banked rail

Discussion in 'FAQs' started by jimnrose, Sep 20, 2001.

  1. jimnrose

    jimnrose Member

    I'm in need of help AGAIN. Should I bank the rail into and within the curves and if so is a 3 degree bank reasonable? Also does anyone know if the railroads bank the rail in curves and is their a guideline on the recommended angle as a function of radius?
    Thanks, Jim
  2. Woodie

    Woodie Active Member

    banked curves

    I have not banked my curves. I do not think it would make any difference to running. Railways do bank their curves especially on high speed lines. Just like they bank roads and racetracks etc for speed. If memeory servers me correct, there are a few other threads in here that talk about banking curves as well.
  3. billk

    billk Active Member

    I seem to remember reading somewhere that banking (superelevation?) only serves a cosmetic purpose in a model RR, since our models are much lighter than "scale" - i.e. a 2-lb model N-scale locomotive would be considered outrageously heavy, but that's only 320 lbs "scale"! Also the amount of banking used in the prototypes would hardly be noticable in a model anyway. Sounds like it would be more trouble than its worth.
    (Sorry no silly picture.)
    BillK
  4. Woodie

    Woodie Active Member

    Superelevation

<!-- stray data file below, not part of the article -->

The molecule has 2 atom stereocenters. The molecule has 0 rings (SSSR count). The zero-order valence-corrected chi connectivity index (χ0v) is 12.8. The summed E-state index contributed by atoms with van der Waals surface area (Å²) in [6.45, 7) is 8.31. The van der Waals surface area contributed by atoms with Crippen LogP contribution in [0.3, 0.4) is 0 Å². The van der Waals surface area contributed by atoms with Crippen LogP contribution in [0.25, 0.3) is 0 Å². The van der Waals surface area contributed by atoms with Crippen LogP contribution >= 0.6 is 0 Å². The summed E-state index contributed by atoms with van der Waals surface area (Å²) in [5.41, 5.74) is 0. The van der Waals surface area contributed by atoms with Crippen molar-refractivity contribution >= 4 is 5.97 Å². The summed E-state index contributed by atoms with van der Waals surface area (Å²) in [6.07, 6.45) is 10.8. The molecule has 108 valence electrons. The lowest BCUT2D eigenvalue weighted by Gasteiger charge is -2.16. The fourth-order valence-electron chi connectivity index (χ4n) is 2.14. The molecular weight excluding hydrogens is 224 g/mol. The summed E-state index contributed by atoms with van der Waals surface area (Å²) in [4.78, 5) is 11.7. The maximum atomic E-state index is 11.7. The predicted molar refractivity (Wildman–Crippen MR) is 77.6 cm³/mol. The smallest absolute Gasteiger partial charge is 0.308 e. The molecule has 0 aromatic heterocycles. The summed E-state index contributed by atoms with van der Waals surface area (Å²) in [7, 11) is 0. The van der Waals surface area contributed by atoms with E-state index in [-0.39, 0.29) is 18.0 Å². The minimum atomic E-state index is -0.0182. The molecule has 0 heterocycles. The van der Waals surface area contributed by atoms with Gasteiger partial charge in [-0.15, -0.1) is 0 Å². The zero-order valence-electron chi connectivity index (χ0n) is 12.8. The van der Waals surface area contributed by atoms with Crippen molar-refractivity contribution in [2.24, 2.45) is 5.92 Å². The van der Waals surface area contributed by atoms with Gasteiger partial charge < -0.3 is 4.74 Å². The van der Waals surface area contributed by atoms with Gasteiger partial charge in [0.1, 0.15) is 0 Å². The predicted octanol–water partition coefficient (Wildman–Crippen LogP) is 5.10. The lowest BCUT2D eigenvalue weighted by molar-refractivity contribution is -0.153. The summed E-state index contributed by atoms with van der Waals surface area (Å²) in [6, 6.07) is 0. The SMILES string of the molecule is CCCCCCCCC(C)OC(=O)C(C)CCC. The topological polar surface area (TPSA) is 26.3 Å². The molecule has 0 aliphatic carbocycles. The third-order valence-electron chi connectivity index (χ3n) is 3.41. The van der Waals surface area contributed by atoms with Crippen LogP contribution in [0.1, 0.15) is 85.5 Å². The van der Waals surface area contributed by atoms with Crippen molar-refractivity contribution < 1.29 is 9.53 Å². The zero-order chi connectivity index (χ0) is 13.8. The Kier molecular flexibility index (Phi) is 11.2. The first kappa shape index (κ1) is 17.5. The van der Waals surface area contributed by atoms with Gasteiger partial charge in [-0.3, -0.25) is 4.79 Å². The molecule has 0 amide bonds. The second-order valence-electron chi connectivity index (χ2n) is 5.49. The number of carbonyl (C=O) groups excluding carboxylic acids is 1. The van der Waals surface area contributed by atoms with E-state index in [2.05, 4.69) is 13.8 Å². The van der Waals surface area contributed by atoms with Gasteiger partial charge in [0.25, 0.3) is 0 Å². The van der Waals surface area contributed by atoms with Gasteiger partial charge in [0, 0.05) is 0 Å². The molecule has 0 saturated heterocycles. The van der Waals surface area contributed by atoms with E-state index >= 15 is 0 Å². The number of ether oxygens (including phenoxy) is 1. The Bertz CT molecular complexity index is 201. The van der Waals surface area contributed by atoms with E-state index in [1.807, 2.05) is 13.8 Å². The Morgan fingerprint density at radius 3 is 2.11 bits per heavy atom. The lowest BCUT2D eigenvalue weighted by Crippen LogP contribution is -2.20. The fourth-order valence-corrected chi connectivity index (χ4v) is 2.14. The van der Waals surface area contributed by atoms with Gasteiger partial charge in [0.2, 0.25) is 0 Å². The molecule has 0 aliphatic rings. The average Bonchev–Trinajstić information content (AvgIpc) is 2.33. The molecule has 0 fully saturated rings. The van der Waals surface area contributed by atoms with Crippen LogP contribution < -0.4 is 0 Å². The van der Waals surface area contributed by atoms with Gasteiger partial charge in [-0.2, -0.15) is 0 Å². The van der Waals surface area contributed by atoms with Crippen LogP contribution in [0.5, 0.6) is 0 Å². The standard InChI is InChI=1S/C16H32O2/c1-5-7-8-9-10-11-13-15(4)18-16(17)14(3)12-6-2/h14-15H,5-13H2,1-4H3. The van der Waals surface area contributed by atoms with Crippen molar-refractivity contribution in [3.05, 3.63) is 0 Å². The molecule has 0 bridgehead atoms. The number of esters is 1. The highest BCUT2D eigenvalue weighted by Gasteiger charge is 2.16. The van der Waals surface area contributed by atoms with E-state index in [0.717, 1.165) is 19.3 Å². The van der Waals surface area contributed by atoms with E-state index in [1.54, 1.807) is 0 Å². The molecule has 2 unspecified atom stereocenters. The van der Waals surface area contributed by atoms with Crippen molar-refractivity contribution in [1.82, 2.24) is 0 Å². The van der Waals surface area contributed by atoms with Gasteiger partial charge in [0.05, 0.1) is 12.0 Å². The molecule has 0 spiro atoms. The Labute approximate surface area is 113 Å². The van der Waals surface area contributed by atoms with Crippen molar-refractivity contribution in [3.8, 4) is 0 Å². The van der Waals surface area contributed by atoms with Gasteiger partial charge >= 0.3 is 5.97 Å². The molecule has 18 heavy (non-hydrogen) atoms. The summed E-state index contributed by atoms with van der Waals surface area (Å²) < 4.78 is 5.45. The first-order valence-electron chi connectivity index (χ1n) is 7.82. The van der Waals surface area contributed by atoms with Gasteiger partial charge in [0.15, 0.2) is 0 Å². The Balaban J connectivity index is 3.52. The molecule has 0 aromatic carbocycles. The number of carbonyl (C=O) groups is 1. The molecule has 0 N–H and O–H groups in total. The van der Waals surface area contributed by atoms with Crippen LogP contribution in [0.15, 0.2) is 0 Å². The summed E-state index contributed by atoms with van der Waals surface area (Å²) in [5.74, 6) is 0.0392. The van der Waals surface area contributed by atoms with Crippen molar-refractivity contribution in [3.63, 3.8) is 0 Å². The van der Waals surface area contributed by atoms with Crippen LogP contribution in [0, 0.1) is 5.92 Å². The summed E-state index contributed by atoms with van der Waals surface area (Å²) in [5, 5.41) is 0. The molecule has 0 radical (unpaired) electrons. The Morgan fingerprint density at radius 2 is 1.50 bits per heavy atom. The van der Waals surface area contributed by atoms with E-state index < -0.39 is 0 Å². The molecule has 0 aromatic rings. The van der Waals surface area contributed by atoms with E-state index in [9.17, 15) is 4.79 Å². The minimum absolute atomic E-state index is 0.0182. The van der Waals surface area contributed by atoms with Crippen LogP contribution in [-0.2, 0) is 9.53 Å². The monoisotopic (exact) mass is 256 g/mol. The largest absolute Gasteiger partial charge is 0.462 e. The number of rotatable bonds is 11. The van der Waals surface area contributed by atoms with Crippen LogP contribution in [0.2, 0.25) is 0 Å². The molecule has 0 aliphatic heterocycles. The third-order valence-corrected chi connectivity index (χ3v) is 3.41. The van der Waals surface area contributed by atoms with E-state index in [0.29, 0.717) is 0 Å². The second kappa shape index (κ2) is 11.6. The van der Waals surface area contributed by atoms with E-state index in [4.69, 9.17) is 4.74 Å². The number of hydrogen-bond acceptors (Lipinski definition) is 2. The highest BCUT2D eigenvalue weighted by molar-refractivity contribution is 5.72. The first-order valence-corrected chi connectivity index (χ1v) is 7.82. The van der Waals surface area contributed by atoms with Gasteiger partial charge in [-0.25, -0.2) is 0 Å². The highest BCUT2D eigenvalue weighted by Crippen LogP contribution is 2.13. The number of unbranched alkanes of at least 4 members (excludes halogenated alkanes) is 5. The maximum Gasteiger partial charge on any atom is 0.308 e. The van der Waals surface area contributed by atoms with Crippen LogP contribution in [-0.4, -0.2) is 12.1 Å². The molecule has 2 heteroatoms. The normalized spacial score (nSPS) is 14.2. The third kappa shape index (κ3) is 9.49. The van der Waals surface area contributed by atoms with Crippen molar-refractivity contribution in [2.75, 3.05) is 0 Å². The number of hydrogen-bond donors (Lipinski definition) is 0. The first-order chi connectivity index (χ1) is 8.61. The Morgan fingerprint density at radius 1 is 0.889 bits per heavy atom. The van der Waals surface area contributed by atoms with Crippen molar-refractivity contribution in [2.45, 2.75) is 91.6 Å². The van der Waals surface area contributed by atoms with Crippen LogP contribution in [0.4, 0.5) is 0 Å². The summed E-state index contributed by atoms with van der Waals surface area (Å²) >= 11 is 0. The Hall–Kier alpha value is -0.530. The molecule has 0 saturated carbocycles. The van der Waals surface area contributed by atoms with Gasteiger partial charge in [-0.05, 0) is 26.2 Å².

Bill, Yep. That's the word. Superelevation.

    Jim, IF you do a SEARCH using SUPERELEVATION it brings up another thread where superelevation is discussed. I dont know how to post a link to a previous thread.
  5. scudrunr

    scudrunr New Member

    Our Buddy might just be having a high speed line go through his layout, I do think that it could allow you to go faster on corners when going faster thanyou should, I think if you want the back to work for you you would have to have a high angle of bank to get any real affects, but modeling a high speed line would be nice to show a bit of bank.
  6. Gary Pfeil

    Gary Pfeil Active Member

    I superelevate the curves on my mainlines. I handlay, but you should be able to adopt the idea to flextrack. Prior to glueing down the ties, but after drawing in the centerlines, I glue ties end to end along the length of the outside edge of the curve, starting about one foot before the start of the curve. I then sand down the ties for a distance of about a foot so as to provide a "ramp". Then it is a simple matter to lay down the ties, ballast and lay the rail. For flex track, I would think you can do the same, the wood ties are a good thickness, I have no idea how they relate to the prototype height. They are easy to install and sand. The elevation is noticable, and trains look great going thru it. I don't think it adds anything to the performance. If you wnat to run at high speeds around fairly sharp curves, the amount of superelevation you require would likely be much greater than a tie. And then slow moving trains might have a problem. It might look unrealistic. Hope this helps.

    Gary

Share This Page